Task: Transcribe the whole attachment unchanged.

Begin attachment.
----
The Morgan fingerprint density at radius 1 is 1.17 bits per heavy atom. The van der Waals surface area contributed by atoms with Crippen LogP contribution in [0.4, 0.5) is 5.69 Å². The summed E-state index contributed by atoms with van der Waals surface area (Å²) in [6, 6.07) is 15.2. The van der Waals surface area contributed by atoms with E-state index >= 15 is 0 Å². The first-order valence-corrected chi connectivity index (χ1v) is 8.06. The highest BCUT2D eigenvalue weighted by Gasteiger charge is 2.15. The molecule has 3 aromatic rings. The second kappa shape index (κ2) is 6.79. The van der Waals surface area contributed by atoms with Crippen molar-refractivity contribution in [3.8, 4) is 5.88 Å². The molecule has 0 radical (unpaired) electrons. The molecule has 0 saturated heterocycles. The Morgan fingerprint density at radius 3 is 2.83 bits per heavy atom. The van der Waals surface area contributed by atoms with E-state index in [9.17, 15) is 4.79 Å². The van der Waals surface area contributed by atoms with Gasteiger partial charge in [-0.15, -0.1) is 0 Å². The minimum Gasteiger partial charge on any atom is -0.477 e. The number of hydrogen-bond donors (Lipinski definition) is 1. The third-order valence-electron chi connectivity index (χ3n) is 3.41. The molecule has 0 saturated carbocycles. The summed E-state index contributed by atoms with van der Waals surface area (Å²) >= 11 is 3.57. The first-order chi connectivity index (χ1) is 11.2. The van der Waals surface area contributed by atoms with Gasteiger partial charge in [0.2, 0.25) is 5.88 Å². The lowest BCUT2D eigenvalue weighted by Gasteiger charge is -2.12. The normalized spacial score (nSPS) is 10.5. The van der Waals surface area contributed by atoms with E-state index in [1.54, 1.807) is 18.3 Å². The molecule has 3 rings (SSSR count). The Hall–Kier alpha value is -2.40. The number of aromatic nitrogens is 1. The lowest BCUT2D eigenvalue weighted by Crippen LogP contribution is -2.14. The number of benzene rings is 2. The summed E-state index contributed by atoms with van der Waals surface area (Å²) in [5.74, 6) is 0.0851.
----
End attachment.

The Morgan fingerprint density at radius 1 is 1.17 bits per heavy atom. The van der Waals surface area contributed by atoms with Crippen LogP contribution in [0.4, 0.5) is 5.69 Å². The summed E-state index contributed by atoms with van der Waals surface area (Å²) in [6, 6.07) is 15.2. The van der Waals surface area contributed by atoms with E-state index >= 15 is 0 Å². The first-order valence-corrected chi connectivity index (χ1v) is 8.06. The highest BCUT2D eigenvalue weighted by Gasteiger charge is 2.15. The molecule has 3 aromatic rings. The second kappa shape index (κ2) is 6.79. The van der Waals surface area contributed by atoms with Crippen molar-refractivity contribution in [3.8, 4) is 5.88 Å². The molecule has 0 radical (unpaired) electrons. The molecule has 0 saturated heterocycles. The Morgan fingerprint density at radius 3 is 2.83 bits per heavy atom. The van der Waals surface area contributed by atoms with E-state index in [9.17, 15) is 4.79 Å². The van der Waals surface area contributed by atoms with Gasteiger partial charge in [-0.15, -0.1) is 0 Å². The minimum Gasteiger partial charge on any atom is -0.477 e. The number of hydrogen-bond donors (Lipinski definition) is 1. The third-order valence-electron chi connectivity index (χ3n) is 3.41. The molecule has 0 saturated carbocycles. The summed E-state index contributed by atoms with van der Waals surface area (Å²) >= 11 is 3.57. The first-order chi connectivity index (χ1) is 11.2. The van der Waals surface area contributed by atoms with Gasteiger partial charge in [0.2, 0.25) is 5.88 Å². The lowest BCUT2D eigenvalue weighted by Gasteiger charge is -2.12. The normalized spacial score (nSPS) is 10.5. The van der Waals surface area contributed by atoms with E-state index in [1.54, 1.807) is 18.3 Å². The molecule has 3 rings (SSSR count). The Hall–Kier alpha value is -2.40. The number of aromatic nitrogens is 1. The lowest BCUT2D eigenvalue weighted by Crippen LogP contribution is -2.14. The number of benzene rings is 2. The summed E-state index contributed by atoms with van der Waals surface area (Å²) in [5.74, 6) is 0.0851.